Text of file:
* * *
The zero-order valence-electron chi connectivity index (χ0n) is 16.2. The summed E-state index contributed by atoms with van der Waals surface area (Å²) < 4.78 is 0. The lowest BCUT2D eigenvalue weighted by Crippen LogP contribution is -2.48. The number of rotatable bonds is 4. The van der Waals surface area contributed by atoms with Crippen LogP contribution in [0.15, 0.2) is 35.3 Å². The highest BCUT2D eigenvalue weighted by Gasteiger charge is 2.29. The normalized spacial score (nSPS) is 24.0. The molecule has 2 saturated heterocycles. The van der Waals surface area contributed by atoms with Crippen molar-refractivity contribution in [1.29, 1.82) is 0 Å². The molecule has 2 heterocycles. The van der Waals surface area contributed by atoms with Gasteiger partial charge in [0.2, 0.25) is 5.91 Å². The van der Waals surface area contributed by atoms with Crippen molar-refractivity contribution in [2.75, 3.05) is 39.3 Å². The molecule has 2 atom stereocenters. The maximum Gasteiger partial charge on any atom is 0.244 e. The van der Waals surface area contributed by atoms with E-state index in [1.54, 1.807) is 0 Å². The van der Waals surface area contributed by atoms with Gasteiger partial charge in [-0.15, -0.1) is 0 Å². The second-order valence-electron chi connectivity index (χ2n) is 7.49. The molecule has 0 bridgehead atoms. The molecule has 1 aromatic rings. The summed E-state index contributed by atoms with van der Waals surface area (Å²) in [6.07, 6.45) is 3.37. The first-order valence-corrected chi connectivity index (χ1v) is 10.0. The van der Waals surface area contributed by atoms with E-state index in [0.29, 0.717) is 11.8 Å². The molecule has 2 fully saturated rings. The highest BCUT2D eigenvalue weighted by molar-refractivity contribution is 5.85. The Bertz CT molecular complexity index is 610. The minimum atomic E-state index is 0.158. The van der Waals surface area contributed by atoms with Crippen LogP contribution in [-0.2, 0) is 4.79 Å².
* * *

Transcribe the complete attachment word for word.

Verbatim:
The zero-order valence-electron chi connectivity index (χ0n) is 16.2. The summed E-state index contributed by atoms with van der Waals surface area (Å²) < 4.78 is 0. The lowest BCUT2D eigenvalue weighted by Crippen LogP contribution is -2.48. The number of rotatable bonds is 4. The van der Waals surface area contributed by atoms with Crippen LogP contribution in [0.15, 0.2) is 35.3 Å². The highest BCUT2D eigenvalue weighted by Gasteiger charge is 2.29. The normalized spacial score (nSPS) is 24.0. The molecule has 2 saturated heterocycles. The van der Waals surface area contributed by atoms with Crippen molar-refractivity contribution in [1.29, 1.82) is 0 Å². The molecule has 2 heterocycles. The van der Waals surface area contributed by atoms with Gasteiger partial charge in [0.2, 0.25) is 5.91 Å². The van der Waals surface area contributed by atoms with Crippen molar-refractivity contribution in [2.75, 3.05) is 39.3 Å². The molecule has 2 atom stereocenters. The maximum Gasteiger partial charge on any atom is 0.244 e. The van der Waals surface area contributed by atoms with E-state index in [1.54, 1.807) is 0 Å². The van der Waals surface area contributed by atoms with Gasteiger partial charge in [-0.15, -0.1) is 0 Å². The second-order valence-electron chi connectivity index (χ2n) is 7.49. The molecule has 0 bridgehead atoms. The molecule has 1 aromatic rings. The summed E-state index contributed by atoms with van der Waals surface area (Å²) in [6.07, 6.45) is 3.37. The first-order valence-corrected chi connectivity index (χ1v) is 10.0. The van der Waals surface area contributed by atoms with E-state index in [0.29, 0.717) is 11.8 Å². The molecule has 2 fully saturated rings. The highest BCUT2D eigenvalue weighted by molar-refractivity contribution is 5.85. The Bertz CT molecular complexity index is 610. The minimum atomic E-state index is 0.158. The van der Waals surface area contributed by atoms with Crippen LogP contribution in [-0.2, 0) is 4.79 Å².